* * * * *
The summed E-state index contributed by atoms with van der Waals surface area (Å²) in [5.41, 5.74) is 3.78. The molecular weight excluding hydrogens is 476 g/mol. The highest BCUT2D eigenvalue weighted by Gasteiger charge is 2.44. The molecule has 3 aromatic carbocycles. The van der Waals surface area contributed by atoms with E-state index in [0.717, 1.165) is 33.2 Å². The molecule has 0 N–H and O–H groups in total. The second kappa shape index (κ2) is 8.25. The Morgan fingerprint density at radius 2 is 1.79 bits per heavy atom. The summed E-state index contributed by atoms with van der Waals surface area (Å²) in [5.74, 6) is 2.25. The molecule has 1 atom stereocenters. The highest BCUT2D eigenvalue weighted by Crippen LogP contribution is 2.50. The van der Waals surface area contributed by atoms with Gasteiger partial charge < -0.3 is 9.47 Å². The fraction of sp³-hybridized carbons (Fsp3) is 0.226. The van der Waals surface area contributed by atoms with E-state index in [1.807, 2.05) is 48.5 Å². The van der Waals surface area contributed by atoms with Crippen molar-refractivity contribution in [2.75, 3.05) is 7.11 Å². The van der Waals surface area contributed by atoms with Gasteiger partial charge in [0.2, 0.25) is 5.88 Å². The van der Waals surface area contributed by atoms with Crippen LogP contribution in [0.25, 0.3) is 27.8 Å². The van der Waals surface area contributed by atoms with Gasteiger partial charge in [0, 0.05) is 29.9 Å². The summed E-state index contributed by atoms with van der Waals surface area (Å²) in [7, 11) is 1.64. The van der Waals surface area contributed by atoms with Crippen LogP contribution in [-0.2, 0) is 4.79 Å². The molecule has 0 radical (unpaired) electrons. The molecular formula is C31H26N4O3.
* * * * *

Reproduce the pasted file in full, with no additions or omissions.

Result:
The summed E-state index contributed by atoms with van der Waals surface area (Å²) in [5.41, 5.74) is 3.78. The molecular weight excluding hydrogens is 476 g/mol. The highest BCUT2D eigenvalue weighted by Gasteiger charge is 2.44. The molecule has 3 aromatic carbocycles. The van der Waals surface area contributed by atoms with E-state index in [0.717, 1.165) is 33.2 Å². The molecule has 0 N–H and O–H groups in total. The second kappa shape index (κ2) is 8.25. The Morgan fingerprint density at radius 2 is 1.79 bits per heavy atom. The summed E-state index contributed by atoms with van der Waals surface area (Å²) in [5.74, 6) is 2.25. The molecule has 1 atom stereocenters. The highest BCUT2D eigenvalue weighted by Crippen LogP contribution is 2.50. The van der Waals surface area contributed by atoms with Gasteiger partial charge < -0.3 is 9.47 Å². The fraction of sp³-hybridized carbons (Fsp3) is 0.226. The van der Waals surface area contributed by atoms with E-state index in [1.807, 2.05) is 48.5 Å². The van der Waals surface area contributed by atoms with Crippen molar-refractivity contribution in [2.75, 3.05) is 7.11 Å². The van der Waals surface area contributed by atoms with Gasteiger partial charge in [0.2, 0.25) is 5.88 Å². The van der Waals surface area contributed by atoms with Crippen LogP contribution in [0.25, 0.3) is 27.8 Å². The van der Waals surface area contributed by atoms with Gasteiger partial charge in [0, 0.05) is 29.9 Å². The summed E-state index contributed by atoms with van der Waals surface area (Å²) in [7, 11) is 1.64. The van der Waals surface area contributed by atoms with Crippen LogP contribution in [-0.2, 0) is 4.79 Å². The molecule has 0 radical (unpaired) electrons. The molecular formula is C31H26N4O3.